Jane would be very saddened and profoundly shocked and horrified indeed by this modern phenomenon, I cannot think as the very bright, perceptive, and well-mannered person and woman that she would react in any other way.
Back To The Fun: The Festival’s Guinness World Record And Its 2016 Promenade
The modern world does pop up at least somewhat during the festival, including two years ago at the 2014 festival when Jane Austen fans broke the Guinness World Record for the largest gathering of people dressed in Regency costume when about 550 strolled through the streets.
My husband David and I could not estimate the exact number of participants in this 2016 event, but the numbers looked substantial this year too on September 10th when the promenade took place.
Nor did the grayness of cloud cover and a steady splatter of a drizzle dissuade the festival goers from their mission at hand, as you can see in this photo:
Aside from some modern-day umbrellas that were at the ready for the weather that day, the scene provides a lovely step back in time.
Stove Pipe and Bonnets
Note how the gentleman here, the jolly-looking fellow with the stove-pipe hat and white gloves who is walking cheerfully with two bonneted ladies past honey-colored Georgian architecture which dominates even modern-day Bath:
It’s That Sense And Sensibility
Importantly above all else, one gets the feeling that it’s the refined sensibility of Jane Austen’s time and that of her characters which attracts the festival participants.
A genteel atmosphere like the one here permeates the celebrations:
Speaking of being on guard of those rose-colored ‘spectacles’, you can see men dressed in their regimental red uniforms in the front of this same photo – complete with a drummer who is at the head of the promenade.
Although I have lived overseas in various countries including in the UK now for more than 20 years, still my American roots made me instantly recall the similarly garbed ’redcoats’ who fought in the American Revolution.
In fact, Jane Austen herself was born in 1775, the very year that the “American colonies” gained their independence after fighting such soldiers. So many had seen the horrors of war too in that conflict.
However, I assume that not many of the men dressed up in such uniforms were thinking of the sober reality of war as they marched two by two on the modern-day pavement there in Somerset in their vivid red uniforms. Rather, they looked like they were there for the fun of it all:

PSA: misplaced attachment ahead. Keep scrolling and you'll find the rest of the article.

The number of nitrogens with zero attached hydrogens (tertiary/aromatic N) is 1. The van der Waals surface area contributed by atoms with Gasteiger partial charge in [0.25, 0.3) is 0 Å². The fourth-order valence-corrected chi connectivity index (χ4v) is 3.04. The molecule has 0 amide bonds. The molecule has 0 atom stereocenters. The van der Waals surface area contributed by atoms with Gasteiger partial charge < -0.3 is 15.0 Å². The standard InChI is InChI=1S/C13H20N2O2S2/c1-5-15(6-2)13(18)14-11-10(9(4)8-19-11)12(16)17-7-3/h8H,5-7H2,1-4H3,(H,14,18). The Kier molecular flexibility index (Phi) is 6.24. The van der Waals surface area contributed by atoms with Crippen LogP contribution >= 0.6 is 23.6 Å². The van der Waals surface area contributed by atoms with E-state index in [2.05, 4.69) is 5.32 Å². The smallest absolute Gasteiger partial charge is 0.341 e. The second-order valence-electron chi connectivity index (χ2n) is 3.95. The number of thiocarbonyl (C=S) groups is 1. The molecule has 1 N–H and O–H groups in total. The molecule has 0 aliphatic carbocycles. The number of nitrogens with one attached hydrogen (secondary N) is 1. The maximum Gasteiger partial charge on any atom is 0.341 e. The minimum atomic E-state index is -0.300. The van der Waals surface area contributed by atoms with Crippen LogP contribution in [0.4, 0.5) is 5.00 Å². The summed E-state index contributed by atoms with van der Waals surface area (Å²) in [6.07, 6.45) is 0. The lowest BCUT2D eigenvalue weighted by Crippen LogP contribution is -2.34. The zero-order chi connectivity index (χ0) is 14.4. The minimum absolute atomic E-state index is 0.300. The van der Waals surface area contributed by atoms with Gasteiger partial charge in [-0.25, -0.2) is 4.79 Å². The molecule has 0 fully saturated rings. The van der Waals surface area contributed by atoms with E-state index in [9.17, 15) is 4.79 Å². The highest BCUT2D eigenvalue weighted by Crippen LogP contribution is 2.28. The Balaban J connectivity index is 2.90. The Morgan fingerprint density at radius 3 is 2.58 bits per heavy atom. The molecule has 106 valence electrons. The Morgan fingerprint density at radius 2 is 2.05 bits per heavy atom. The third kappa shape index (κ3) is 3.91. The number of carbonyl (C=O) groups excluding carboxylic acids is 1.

During our stay in this Southwest part of England, we went to the nearby town called Stroud. I learned from my trusty travel guide that the striking shade of these red military coats came from Stroud and its famous “Stroud Scarlet” (which is also known as Stroudwater red cloth).
Red, blue, and green cloth was and still is made in and around Stroud as it has been for hundreds of years. Weavers were drawn to the plentiful supply of water in the area, and they produced a very high quality cloth.
That cloth was made into clothing that could well have been worn at assembly rooms around the country. It is to just such assembly rooms that the promenade’s route wound its way via the center of town.
Flocking Together At The Assembly Rooms
Thinking of Jane Austen and her life and the lives of the characters who made up her novels, assembly rooms like Bath’s during the 18th and 19th centuries in the UK and Ireland were gathering places for members of the higher social classes open to members of both sexes.
In an era when most entertaining was done at home, there were not many public places of entertainment open to both men and women save for the theatres (of which there were few of those outside London).
Jane’s Novels In Bath: Persuasion
Jane Austen lived in Bath from 1801 to 1805. Two of her novels, Persuasion and Northanger Abbey, are partially set in Bath. She used her own experiences to bring the city to life in her books.
For example, Bath’s Assembly Rooms that are still being used today played a small but important part in Persuasion. Its heroine, Anne Elliot, wants to visit the Rooms in the hope of meeting Captain Wentworth. However, her father’s snobbish attitude prevents here from doing so: